Addis Abeba – Despite the Ministry of Education’s nationwide implementation of a new curriculum in both public and private high schools, effective in the current academic year, students in the war-torn region of Tigray will continue to follow the old curriculum in the near future.
According to education officials, the secondary school leaving examination for students in Tigray for the current and subsequent academic years will be aligned with the old curriculum.
Tewodros Shewarget, Chief Executive Officer for Curriculum Development at the Ministry of Education, disclosed to Addis Standard that the decision emerged following extensive deliberations between the Ministry and the Tigray Education Bureau.
He clarified that, by the consensus reached, the Grade 12 national examination for students in Tigray this year will adhere to the old curriculum.
As part of the initiative introduced by the administration of Prime Minister Abiy Ahmed to enhance the declining quality of education nationwide, the Ministry is implementing a new curriculum across all public and private high schools in the country starting this academic year.
On the other hand, primary schools in Ethiopia have already adopted the new curriculum from the previous academic year.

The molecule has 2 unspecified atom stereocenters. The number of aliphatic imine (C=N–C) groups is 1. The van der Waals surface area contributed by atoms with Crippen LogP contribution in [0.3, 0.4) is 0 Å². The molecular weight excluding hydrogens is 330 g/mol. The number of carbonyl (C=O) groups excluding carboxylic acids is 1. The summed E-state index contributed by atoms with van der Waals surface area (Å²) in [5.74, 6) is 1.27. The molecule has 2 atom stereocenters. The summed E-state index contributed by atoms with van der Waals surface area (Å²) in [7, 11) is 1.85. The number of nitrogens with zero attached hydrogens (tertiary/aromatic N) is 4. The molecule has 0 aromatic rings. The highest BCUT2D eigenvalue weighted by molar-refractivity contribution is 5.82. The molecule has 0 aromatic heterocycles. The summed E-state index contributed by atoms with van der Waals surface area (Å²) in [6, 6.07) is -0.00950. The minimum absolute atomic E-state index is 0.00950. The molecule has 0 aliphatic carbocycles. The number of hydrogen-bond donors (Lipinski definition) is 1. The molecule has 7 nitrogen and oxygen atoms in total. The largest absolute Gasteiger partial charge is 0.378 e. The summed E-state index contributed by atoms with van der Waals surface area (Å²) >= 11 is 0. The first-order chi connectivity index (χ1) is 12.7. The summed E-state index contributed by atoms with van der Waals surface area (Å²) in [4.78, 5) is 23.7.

Recently, the Ministry announced the new fields of study to be included in the Higher Education Entrance Certificate Examination, commencing with the current academic year.
In the past, students undertaking the secondary school leaving examination were mandated to undertake seven subjects in the natural science stream and six subjects in the social science stream. This requirement has since been revised, with both streams now requiring six subjects.
According to the updated curriculum, the subject of civics will be excluded from the university entrance examination for both streams, while economics will be incorporated into the social science stream.
Nevertheless, Grade 12 students in Tigray who are scheduled to undertake the secondary school leaving examination this year and in the subsequent academic year will need to undertake subjects in alignment with the former curriculum.
Kiros Guesh, head of the Tigray Education Bureau, confirmed the Ministry’s decision to exempt high school students in Tigray from adopting the new curriculum. He elucidated the rationale for adhering to the old curriculum, citing delayed academic progress resulting from years of disruption caused by the region’s conflict.
Kiros emphasized that high school students in Tigray, who resumed their education this academic year following a three-year hiatus, are already using textbooks that are in line with the old curriculum.
In response to inquiries from Addis Standard concerning potential disparities arising from the utilization of two distinct curriculums and examinations, Tewodros assured that the effect on students entering higher learning institutions would be minimal.
“It will not result in significant differences,” he stated. AS
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